Kerry Carnahan

Fellow’s Talk: David W. Samuels on Music and Community in the 20th Century

2020-21 Fellow's Talk. The Dance-Grinding Machine: Music, Industrial Modernity, and 20th Century Regret for Community. Associate Professor of Music, NYU, David W. Samuels with a response by Kerry Carnahan. Live. Online. Registration required. March 24, 2021, 4:00pm.

The Dance-Grinding Machine: Music, Industrial Modernity, and 20th Century Regret for Community

David W. Samuels (Associate Professor of Music, NYU)

with a response by Kerry Carnahan

Wednesday, March 24, 2021, 4:00pm (Online—Register here)

The twentieth century was witness to an ethical discourse about the scope of the human that took its cues from ideas about how people should sound. The tones and timbres of vocal and instrumental music became key reference points in a dialogue about how to maintain one’s humanity under the conditions of modern urban industrial capital. In this presentation, David W. Samuels traces some of the resonances between three strands of this discourse—historical performance movements, folk revivalism, and the emergence of ethnomusicology. The three represent multiple-layered and overlapping attempts to extract “the human scale” from the contexts of perceived dehumanizing processes of industrial modernity. All of these movements presented arguments about the human body and shared social participation as important locations in which to find continued expressions of humanity in the contemporary world.

David W. Samuels is a linguistic anthropologist, folklorist, ethnomusicologist, and Associate Professor of Music at NYU. His book, Putting A Song On Top of It: Music and Identity on the San Carlos Apache Reservation, was perhaps the first book-length monograph exploring popular culture’s place in the formation of contemporary Indigenous identities. He has published on a wide variety of topics including popular music, science fiction, language revitalization, historical imagination, missionary encounters, and vernacular modernities.

Kerry Carnahan was born and raised in Kansas. Currently she pursues doctoral work in English at the University of Connecticut, where she teaches composition and creative writing. Her doctoral work specializes in poetry and poetics, focusing on dynamics of gender, sexuality, race, class, and empire. She also studies religion and the Hebrew Bible. kerrycarnahan.com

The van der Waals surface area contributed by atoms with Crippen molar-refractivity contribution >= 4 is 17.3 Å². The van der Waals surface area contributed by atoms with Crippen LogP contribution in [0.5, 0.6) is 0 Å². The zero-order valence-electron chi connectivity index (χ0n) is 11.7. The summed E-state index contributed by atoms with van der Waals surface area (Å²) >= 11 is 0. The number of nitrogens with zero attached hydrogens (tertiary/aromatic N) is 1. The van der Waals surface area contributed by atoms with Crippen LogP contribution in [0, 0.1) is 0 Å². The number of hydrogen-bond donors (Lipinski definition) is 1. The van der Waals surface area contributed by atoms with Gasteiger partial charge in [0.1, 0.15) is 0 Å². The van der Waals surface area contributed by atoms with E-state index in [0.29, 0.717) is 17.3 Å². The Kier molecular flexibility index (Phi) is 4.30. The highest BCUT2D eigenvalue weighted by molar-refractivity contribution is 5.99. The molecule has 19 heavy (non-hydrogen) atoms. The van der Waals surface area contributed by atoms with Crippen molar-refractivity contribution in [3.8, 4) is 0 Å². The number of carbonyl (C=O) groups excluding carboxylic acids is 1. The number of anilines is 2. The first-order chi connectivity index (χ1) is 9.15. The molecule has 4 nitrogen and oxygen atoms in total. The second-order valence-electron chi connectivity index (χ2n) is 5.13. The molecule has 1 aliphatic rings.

Registration is required for the event.

If you require accommodation to attend this event, please contact us at uchi@uconn.edu or by phone (860) 486-9057.

Get To Know a Fellow: Kerry Carnahan

In our first Get To Know a Fellow video, 2020–2021 Dissertation Research Scholar Kerry Carnahan discusses her project—a new translation and commentary of the Song of Songs. To hear more about her project, register to attend her Fellow’s Talk on October 28, 2020 at 4:00pm.

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Fellow’s Talk: Kerry Carnahan on the Song of Songs

Poster for Kerry Carnahan's talk—Song of Song: An Erotic and an Amulet. October 28, 2020 at 4:00 pm. With a response by David Samuels. Beside the words a painting depicts two elephants facing each other over a narrow stream, their trunks raised.

Song of Songs: An Erotic and An Amulet

Kerry Carnahan (Ph.D. Candidate, English)

with a response by David Samuels (Associate Professor of Music, New York University)

Wednesday, October 28, 2020, 4:00pm (Online—Register here)

 

Kerry Carnahan will read from her work-in-progress, a new translation and edition of the Song of Songs, concluding with an offering of protection and guidance. With a response by David Samuels, Associate Professor of Music at New York University.

Kerry Carnahan was born and raised in Kansas. Currently she pursues doctoral work in English at the University of Connecticut, where she teaches composition and creative writing. Her doctoral work specializes in poetry and poetics, focusing on dynamics of gender, sexuality, race, class, and empire. She also studies religion and the Hebrew Bible. kerrycarnahan.com

David Samuels is Associate Professor and current Chair of the Music Department at New York University. He is a linguistic anthropologist, folklorist, and ethnomusicologist. His book, Putting A Song On Top of It: Music and Identity on the San Carlos Apache Reservation, was perhaps the first book-length monograph exploring popular music’s place in the formation of contemporary Indigenous identities. He has published on a wide variety of topics including popular music, science fiction, language revitalization, historical imagination, missionary encounters, and vernacular modernities.

Registration is required for the event.

If you require accommodation to attend this event, please contact us at uchi@uconn.edu or by phone (860) 486-9057.

Announcing the 2020–21 Graduate Dissertation Fellows

The University of Connecticut Humanities Institute (UCHI) is proud to announce its incoming class of Graduate Dissertation Fellows. The Class of 2020–21 will consist of two PhD candidates from the history department (including the Draper Dissertation Fellow), and two PhD candidates from the English Department. More information about each fellow, including their biographical information, will be provided at a later date:

Nicole Breault

 

History Department - Draper Dissertation Fellow

Project Title: The Night Watch of Boston: Law and Governance in Eighteenth-Century British America

Kerry Carnahan

 

English Department

Project Title: Song of Songs: a New Translation with Commentary

Ashley Gangi

 

English Department

Project Title: May I Present Myself? Masks, Masquerades, and the Drama of Identity in Nineteenth Century American Literature

Shaine Scarminach

 

History Department

Project Title: Lost at Sea: The United States and the Struggle to Govern the World’s Oceans